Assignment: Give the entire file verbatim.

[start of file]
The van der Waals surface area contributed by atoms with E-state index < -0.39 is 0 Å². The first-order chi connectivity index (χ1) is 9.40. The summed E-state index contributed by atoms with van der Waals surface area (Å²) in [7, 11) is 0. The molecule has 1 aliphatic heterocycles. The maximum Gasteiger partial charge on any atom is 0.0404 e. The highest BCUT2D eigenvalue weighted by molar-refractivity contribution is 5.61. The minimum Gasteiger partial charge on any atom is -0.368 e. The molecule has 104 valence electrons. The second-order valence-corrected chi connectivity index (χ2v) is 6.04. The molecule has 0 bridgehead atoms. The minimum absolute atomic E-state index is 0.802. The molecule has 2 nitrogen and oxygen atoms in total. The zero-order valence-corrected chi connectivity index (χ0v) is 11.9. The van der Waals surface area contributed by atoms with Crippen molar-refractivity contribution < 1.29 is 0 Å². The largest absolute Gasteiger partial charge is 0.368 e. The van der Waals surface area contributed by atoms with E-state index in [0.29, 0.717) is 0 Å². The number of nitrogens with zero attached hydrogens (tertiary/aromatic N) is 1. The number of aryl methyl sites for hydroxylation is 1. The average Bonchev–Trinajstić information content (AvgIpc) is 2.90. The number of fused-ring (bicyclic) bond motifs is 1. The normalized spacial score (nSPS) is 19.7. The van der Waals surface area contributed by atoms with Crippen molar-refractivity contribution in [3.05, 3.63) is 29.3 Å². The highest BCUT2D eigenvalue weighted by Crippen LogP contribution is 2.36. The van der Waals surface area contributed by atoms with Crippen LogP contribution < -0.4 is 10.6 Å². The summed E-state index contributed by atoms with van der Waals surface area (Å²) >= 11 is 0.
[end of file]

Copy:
The van der Waals surface area contributed by atoms with E-state index < -0.39 is 0 Å². The first-order chi connectivity index (χ1) is 9.40. The summed E-state index contributed by atoms with van der Waals surface area (Å²) in [7, 11) is 0. The molecule has 1 aliphatic heterocycles. The maximum Gasteiger partial charge on any atom is 0.0404 e. The highest BCUT2D eigenvalue weighted by molar-refractivity contribution is 5.61. The minimum Gasteiger partial charge on any atom is -0.368 e. The molecule has 104 valence electrons. The second-order valence-corrected chi connectivity index (χ2v) is 6.04. The molecule has 0 bridgehead atoms. The minimum absolute atomic E-state index is 0.802. The molecule has 2 nitrogen and oxygen atoms in total. The zero-order valence-corrected chi connectivity index (χ0v) is 11.9. The van der Waals surface area contributed by atoms with Crippen molar-refractivity contribution < 1.29 is 0 Å². The largest absolute Gasteiger partial charge is 0.368 e. The van der Waals surface area contributed by atoms with E-state index in [0.29, 0.717) is 0 Å². The number of nitrogens with zero attached hydrogens (tertiary/aromatic N) is 1. The number of aryl methyl sites for hydroxylation is 1. The average Bonchev–Trinajstić information content (AvgIpc) is 2.90. The number of fused-ring (bicyclic) bond motifs is 1. The normalized spacial score (nSPS) is 19.7. The van der Waals surface area contributed by atoms with Crippen molar-refractivity contribution in [3.05, 3.63) is 29.3 Å². The highest BCUT2D eigenvalue weighted by Crippen LogP contribution is 2.36. The van der Waals surface area contributed by atoms with Crippen LogP contribution < -0.4 is 10.6 Å². The summed E-state index contributed by atoms with van der Waals surface area (Å²) >= 11 is 0.